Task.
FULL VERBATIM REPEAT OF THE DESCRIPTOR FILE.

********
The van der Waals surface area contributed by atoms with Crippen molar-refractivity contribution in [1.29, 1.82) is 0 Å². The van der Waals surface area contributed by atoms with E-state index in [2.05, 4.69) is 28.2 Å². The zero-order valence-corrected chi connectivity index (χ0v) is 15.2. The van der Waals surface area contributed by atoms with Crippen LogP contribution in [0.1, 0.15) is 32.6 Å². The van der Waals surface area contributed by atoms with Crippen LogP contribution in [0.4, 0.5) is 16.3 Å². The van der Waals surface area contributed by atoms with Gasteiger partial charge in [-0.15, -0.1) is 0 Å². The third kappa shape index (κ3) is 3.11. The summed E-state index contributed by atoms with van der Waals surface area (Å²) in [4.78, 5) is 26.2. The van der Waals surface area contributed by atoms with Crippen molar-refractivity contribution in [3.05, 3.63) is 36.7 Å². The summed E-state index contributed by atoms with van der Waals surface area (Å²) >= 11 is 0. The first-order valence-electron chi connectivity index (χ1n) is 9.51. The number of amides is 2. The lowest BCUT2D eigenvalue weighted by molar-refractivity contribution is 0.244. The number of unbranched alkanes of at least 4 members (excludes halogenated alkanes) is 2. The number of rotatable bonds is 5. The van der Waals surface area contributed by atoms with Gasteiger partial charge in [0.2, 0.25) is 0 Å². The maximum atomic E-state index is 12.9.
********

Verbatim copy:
The van der Waals surface area contributed by atoms with Crippen molar-refractivity contribution in [1.29, 1.82) is 0 Å². The van der Waals surface area contributed by atoms with E-state index in [2.05, 4.69) is 28.2 Å². The zero-order valence-corrected chi connectivity index (χ0v) is 15.2. The van der Waals surface area contributed by atoms with Crippen LogP contribution in [0.1, 0.15) is 32.6 Å². The van der Waals surface area contributed by atoms with Crippen LogP contribution in [0.4, 0.5) is 16.3 Å². The van der Waals surface area contributed by atoms with Gasteiger partial charge in [-0.15, -0.1) is 0 Å². The third kappa shape index (κ3) is 3.11. The summed E-state index contributed by atoms with van der Waals surface area (Å²) in [4.78, 5) is 26.2. The van der Waals surface area contributed by atoms with Crippen molar-refractivity contribution in [3.05, 3.63) is 36.7 Å². The summed E-state index contributed by atoms with van der Waals surface area (Å²) >= 11 is 0. The first-order valence-electron chi connectivity index (χ1n) is 9.51. The number of amides is 2. The lowest BCUT2D eigenvalue weighted by molar-refractivity contribution is 0.244. The number of unbranched alkanes of at least 4 members (excludes halogenated alkanes) is 2. The number of rotatable bonds is 5. The van der Waals surface area contributed by atoms with Gasteiger partial charge in [0.2, 0.25) is 0 Å². The maximum atomic E-state index is 12.9.